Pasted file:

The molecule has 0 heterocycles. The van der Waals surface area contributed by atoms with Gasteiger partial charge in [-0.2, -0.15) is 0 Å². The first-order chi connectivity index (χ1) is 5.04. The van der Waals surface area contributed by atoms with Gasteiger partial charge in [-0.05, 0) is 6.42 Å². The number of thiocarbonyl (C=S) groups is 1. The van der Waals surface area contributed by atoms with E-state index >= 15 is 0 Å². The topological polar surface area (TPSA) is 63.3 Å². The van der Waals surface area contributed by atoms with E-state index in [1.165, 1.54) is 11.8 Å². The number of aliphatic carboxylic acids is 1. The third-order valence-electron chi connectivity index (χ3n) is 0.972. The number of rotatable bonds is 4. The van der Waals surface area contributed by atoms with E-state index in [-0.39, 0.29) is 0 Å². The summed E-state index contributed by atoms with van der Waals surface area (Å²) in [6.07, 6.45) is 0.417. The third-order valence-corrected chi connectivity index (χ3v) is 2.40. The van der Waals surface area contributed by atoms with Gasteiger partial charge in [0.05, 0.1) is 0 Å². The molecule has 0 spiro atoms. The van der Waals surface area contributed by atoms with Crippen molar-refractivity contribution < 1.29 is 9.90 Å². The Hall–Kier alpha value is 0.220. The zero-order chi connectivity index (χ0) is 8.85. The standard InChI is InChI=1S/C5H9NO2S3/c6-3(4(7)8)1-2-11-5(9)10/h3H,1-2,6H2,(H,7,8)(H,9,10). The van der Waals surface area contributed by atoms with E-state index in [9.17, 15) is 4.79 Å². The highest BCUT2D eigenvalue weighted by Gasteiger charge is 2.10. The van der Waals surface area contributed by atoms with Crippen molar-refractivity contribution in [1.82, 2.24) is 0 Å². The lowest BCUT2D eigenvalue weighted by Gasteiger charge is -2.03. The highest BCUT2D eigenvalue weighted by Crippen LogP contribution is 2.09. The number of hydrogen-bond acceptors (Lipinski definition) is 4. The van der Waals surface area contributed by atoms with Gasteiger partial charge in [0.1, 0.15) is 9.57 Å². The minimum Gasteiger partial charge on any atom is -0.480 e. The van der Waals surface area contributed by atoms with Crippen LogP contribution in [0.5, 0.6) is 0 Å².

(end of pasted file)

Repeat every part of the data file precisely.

The molecule has 0 heterocycles. The van der Waals surface area contributed by atoms with Gasteiger partial charge in [-0.2, -0.15) is 0 Å². The first-order chi connectivity index (χ1) is 5.04. The van der Waals surface area contributed by atoms with Gasteiger partial charge in [-0.05, 0) is 6.42 Å². The number of thiocarbonyl (C=S) groups is 1. The van der Waals surface area contributed by atoms with E-state index >= 15 is 0 Å². The topological polar surface area (TPSA) is 63.3 Å². The van der Waals surface area contributed by atoms with E-state index in [1.165, 1.54) is 11.8 Å². The number of aliphatic carboxylic acids is 1. The third-order valence-electron chi connectivity index (χ3n) is 0.972. The number of rotatable bonds is 4. The van der Waals surface area contributed by atoms with E-state index in [-0.39, 0.29) is 0 Å². The summed E-state index contributed by atoms with van der Waals surface area (Å²) in [6.07, 6.45) is 0.417. The third-order valence-corrected chi connectivity index (χ3v) is 2.40. The van der Waals surface area contributed by atoms with Gasteiger partial charge in [0.05, 0.1) is 0 Å². The molecule has 0 spiro atoms. The van der Waals surface area contributed by atoms with Crippen molar-refractivity contribution < 1.29 is 9.90 Å². The Hall–Kier alpha value is 0.220. The zero-order chi connectivity index (χ0) is 8.85. The standard InChI is InChI=1S/C5H9NO2S3/c6-3(4(7)8)1-2-11-5(9)10/h3H,1-2,6H2,(H,7,8)(H,9,10). The van der Waals surface area contributed by atoms with E-state index in [9.17, 15) is 4.79 Å². The highest BCUT2D eigenvalue weighted by Gasteiger charge is 2.10. The van der Waals surface area contributed by atoms with Crippen molar-refractivity contribution in [1.82, 2.24) is 0 Å². The lowest BCUT2D eigenvalue weighted by Gasteiger charge is -2.03. The highest BCUT2D eigenvalue weighted by Crippen LogP contribution is 2.09. The number of hydrogen-bond acceptors (Lipinski definition) is 4. The van der Waals surface area contributed by atoms with Gasteiger partial charge in [0.1, 0.15) is 9.57 Å². The minimum Gasteiger partial charge on any atom is -0.480 e. The van der Waals surface area contributed by atoms with Crippen LogP contribution in [0.5, 0.6) is 0 Å².